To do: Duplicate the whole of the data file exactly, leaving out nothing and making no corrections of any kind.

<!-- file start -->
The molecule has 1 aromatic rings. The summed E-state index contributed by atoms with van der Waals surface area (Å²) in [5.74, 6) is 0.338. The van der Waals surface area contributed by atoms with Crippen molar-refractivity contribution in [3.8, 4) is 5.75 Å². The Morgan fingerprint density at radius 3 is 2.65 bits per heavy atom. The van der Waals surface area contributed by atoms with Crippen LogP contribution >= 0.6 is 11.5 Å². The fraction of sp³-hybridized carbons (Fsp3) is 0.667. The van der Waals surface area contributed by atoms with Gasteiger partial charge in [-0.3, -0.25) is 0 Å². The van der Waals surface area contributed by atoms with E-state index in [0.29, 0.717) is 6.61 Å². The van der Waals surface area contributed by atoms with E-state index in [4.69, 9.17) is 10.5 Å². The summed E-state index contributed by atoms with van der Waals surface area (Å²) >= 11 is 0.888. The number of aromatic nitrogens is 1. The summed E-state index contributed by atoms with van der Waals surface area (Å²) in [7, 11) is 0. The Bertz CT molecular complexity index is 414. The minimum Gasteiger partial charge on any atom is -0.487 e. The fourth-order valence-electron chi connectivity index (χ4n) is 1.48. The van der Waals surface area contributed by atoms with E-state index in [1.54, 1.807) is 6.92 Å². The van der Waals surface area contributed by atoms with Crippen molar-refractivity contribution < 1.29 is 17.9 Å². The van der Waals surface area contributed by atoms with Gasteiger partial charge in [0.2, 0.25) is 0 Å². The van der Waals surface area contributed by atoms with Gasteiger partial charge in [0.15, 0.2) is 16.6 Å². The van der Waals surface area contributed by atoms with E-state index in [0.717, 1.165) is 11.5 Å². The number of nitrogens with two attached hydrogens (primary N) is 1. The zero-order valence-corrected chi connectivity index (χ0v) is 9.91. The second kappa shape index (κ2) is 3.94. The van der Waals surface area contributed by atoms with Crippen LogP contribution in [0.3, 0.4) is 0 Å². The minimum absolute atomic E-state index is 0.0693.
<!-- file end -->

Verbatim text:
The molecule has 1 aromatic rings. The summed E-state index contributed by atoms with van der Waals surface area (Å²) in [5.74, 6) is 0.338. The van der Waals surface area contributed by atoms with Crippen molar-refractivity contribution in [3.8, 4) is 5.75 Å². The Morgan fingerprint density at radius 3 is 2.65 bits per heavy atom. The van der Waals surface area contributed by atoms with Crippen LogP contribution >= 0.6 is 11.5 Å². The fraction of sp³-hybridized carbons (Fsp3) is 0.667. The van der Waals surface area contributed by atoms with Gasteiger partial charge in [-0.3, -0.25) is 0 Å². The van der Waals surface area contributed by atoms with E-state index in [0.29, 0.717) is 6.61 Å². The van der Waals surface area contributed by atoms with E-state index in [4.69, 9.17) is 10.5 Å². The summed E-state index contributed by atoms with van der Waals surface area (Å²) >= 11 is 0.888. The number of aromatic nitrogens is 1. The summed E-state index contributed by atoms with van der Waals surface area (Å²) in [7, 11) is 0. The Bertz CT molecular complexity index is 414. The minimum Gasteiger partial charge on any atom is -0.487 e. The fourth-order valence-electron chi connectivity index (χ4n) is 1.48. The van der Waals surface area contributed by atoms with E-state index in [1.54, 1.807) is 6.92 Å². The van der Waals surface area contributed by atoms with Crippen molar-refractivity contribution < 1.29 is 17.9 Å². The van der Waals surface area contributed by atoms with Gasteiger partial charge in [0.2, 0.25) is 0 Å². The van der Waals surface area contributed by atoms with Gasteiger partial charge in [0.15, 0.2) is 16.6 Å². The van der Waals surface area contributed by atoms with E-state index in [0.717, 1.165) is 11.5 Å². The number of nitrogens with two attached hydrogens (primary N) is 1. The zero-order valence-corrected chi connectivity index (χ0v) is 9.91. The second kappa shape index (κ2) is 3.94. The van der Waals surface area contributed by atoms with Crippen LogP contribution in [0.3, 0.4) is 0 Å². The minimum absolute atomic E-state index is 0.0693.